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The Matusadona National Park lies on the southern shores of Lake Kariba in the north west of Zimbabwe. Kariba is the vast body of water separating the countries of Zimbabwe and Zambia. This park is an unparalleled wilderness area measuring 1400 square kilometres.

It is sandwiched between the steep-sided Sanyati gorge to the east, and the wider meandering Ume River to the west. The 700m high rugged Matusadona range of mountains forms the essential escarpment that separates the park from the farmlands and civilisation further south.

Between the mountains which form the most magnificent backdrop and the beautiful shoreline with its inlets and bays, lies the valley floor which consists mainly of Mopani and Jesse bush, but is home to big herds of game.

Major Attractions: The birdlife in Matusadona is exceptional and a bird-lovers paradise, with more than 350 recorded species, of woodland birds, waterfowl and raptors. Of particular interest are some islands and even clusters of petrified trees which have become “Heronries” – exclusive breeding grounds for a variety of gregarious birds, including several species of heron, egrets and cormorants.

It impossible to mention Kariba without mentioning Fishing, the two words go hand in hand. Most well-known and sought after is the ferocious tiger fish, in these water they are abundant but catching them requires quite a bit of knowledge and then to land them even more skill, as they are adept at jumping out the water and flicking the hook from their bony mouths, if it has not been set well enough.

¬†Wildlife: Matusadona National Park is one of the few places where you will still find Africa’s Big 5 animals – lion, elephant, buffalo, leopard and the endangered rhino. Matusadona is an Intensive Protection Zone because of the existence of the black rhino.

Other game you can find there are impala, warthog, kudu, zebra, yellow spotted dassie, scrub hare, water buck, bushbuck, honey badger, wild cat, chacma baboon and many others. Crocodiles and hippo are also present in abundance.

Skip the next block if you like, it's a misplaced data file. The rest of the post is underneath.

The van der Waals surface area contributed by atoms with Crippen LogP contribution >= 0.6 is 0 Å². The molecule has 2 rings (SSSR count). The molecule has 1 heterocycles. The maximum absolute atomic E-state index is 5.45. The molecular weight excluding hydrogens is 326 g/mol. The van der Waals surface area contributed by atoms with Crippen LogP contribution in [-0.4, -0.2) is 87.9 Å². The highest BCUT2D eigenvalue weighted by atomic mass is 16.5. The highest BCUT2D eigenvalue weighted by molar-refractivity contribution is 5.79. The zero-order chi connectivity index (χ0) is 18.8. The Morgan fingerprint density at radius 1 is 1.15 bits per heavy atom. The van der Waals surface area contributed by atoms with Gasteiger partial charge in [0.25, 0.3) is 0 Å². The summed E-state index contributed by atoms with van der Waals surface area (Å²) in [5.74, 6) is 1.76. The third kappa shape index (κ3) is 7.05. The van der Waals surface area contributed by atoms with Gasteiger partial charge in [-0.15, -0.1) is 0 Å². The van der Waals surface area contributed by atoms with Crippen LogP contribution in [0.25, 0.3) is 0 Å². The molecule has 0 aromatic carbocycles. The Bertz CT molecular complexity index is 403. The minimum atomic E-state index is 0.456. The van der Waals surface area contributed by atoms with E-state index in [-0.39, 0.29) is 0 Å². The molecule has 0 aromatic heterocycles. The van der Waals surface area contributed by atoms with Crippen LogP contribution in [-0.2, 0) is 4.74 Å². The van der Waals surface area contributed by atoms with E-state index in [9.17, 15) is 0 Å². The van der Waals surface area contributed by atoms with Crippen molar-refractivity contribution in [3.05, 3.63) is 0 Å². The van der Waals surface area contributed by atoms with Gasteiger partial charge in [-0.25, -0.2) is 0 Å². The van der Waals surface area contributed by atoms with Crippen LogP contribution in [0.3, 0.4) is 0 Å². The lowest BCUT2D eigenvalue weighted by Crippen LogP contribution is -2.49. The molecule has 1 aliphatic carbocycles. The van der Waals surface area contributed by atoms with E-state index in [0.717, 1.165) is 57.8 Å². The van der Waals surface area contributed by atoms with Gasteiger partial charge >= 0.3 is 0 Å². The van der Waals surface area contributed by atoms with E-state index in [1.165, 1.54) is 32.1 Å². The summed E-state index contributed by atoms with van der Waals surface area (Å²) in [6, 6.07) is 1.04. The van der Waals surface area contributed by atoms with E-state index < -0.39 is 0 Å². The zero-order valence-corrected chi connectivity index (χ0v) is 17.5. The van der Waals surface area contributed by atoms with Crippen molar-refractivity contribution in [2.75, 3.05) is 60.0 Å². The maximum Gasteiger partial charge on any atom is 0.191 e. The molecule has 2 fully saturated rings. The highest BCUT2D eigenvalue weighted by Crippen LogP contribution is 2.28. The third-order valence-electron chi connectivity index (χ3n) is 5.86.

Getting There:

Matusadona National Park is one of the toughest places to get to. If you plan on self-drive, make sure you have a good 4×4 and it is worthwhile to plan for a few nights stay because of the arduous drive. The easiest way is by boat, so you can drive to Kariba, which is all tar from Harare and leave your car there for about $5 per day, and charter a boat to your accommodation.

Access to the private camps and lodges can be by private air charter to Fothergill Airstrip (to get to Spurwing and Changa) or Bumi airstrip (for Bumi Hills, Musango and Rhino camps), and then transferring by boat to the lodging.

Where To Stay: As we mentioned earlier, there is only a handful of private safari camps dotted along the shoreline of Matusadona, along with a few campsites and self-catering lodges managed by Zimbabwe National Parks.

Most of the national park’s camps have very basic facilities but some are quite run down, so best to do some research on what is there before you go.

Houseboats are probably the most popular form of accommodation in Matusadona. The houseboats themselves are moored at harbours in Kariba town and then cruise across the lake and park for a night or two in one of the many beautiful lagoons and bays of this iconic shoreline.

There are three private lodges in the Matusadona National Park. The more budget accommodation is at Spurwing Island Lodge where they offer full